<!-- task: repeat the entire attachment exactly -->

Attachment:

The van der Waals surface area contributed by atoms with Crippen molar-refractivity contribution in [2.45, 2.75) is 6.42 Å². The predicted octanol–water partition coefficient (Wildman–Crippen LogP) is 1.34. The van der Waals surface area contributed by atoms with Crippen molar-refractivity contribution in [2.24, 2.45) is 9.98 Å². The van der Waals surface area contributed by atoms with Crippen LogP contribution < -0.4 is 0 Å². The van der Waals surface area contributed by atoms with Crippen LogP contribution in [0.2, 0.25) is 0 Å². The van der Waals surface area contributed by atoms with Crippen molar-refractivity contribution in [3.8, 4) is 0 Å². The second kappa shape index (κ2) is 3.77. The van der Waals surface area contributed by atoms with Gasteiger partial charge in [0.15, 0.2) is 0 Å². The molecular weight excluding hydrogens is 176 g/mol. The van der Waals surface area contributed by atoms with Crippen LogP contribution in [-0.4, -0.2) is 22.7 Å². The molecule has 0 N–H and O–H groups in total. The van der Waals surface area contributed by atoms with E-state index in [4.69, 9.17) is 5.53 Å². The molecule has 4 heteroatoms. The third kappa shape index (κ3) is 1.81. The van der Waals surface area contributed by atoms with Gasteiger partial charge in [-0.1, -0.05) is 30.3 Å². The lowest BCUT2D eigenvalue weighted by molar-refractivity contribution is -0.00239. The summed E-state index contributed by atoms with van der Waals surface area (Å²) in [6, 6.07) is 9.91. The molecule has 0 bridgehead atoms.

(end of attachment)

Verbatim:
The van der Waals surface area contributed by atoms with Crippen molar-refractivity contribution in [2.45, 2.75) is 6.42 Å². The predicted octanol–water partition coefficient (Wildman–Crippen LogP) is 1.34. The van der Waals surface area contributed by atoms with Crippen molar-refractivity contribution in [2.24, 2.45) is 9.98 Å². The van der Waals surface area contributed by atoms with Crippen LogP contribution < -0.4 is 0 Å². The van der Waals surface area contributed by atoms with Crippen LogP contribution in [0.2, 0.25) is 0 Å². The van der Waals surface area contributed by atoms with Crippen molar-refractivity contribution in [3.8, 4) is 0 Å². The second kappa shape index (κ2) is 3.77. The van der Waals surface area contributed by atoms with Gasteiger partial charge in [0.15, 0.2) is 0 Å². The molecular weight excluding hydrogens is 176 g/mol. The van der Waals surface area contributed by atoms with Crippen LogP contribution in [-0.4, -0.2) is 22.7 Å². The molecule has 0 N–H and O–H groups in total. The van der Waals surface area contributed by atoms with E-state index in [4.69, 9.17) is 5.53 Å². The molecule has 4 heteroatoms. The third kappa shape index (κ3) is 1.81. The van der Waals surface area contributed by atoms with Gasteiger partial charge in [-0.1, -0.05) is 30.3 Å². The lowest BCUT2D eigenvalue weighted by molar-refractivity contribution is -0.00239. The summed E-state index contributed by atoms with van der Waals surface area (Å²) in [6, 6.07) is 9.91. The molecule has 0 bridgehead atoms.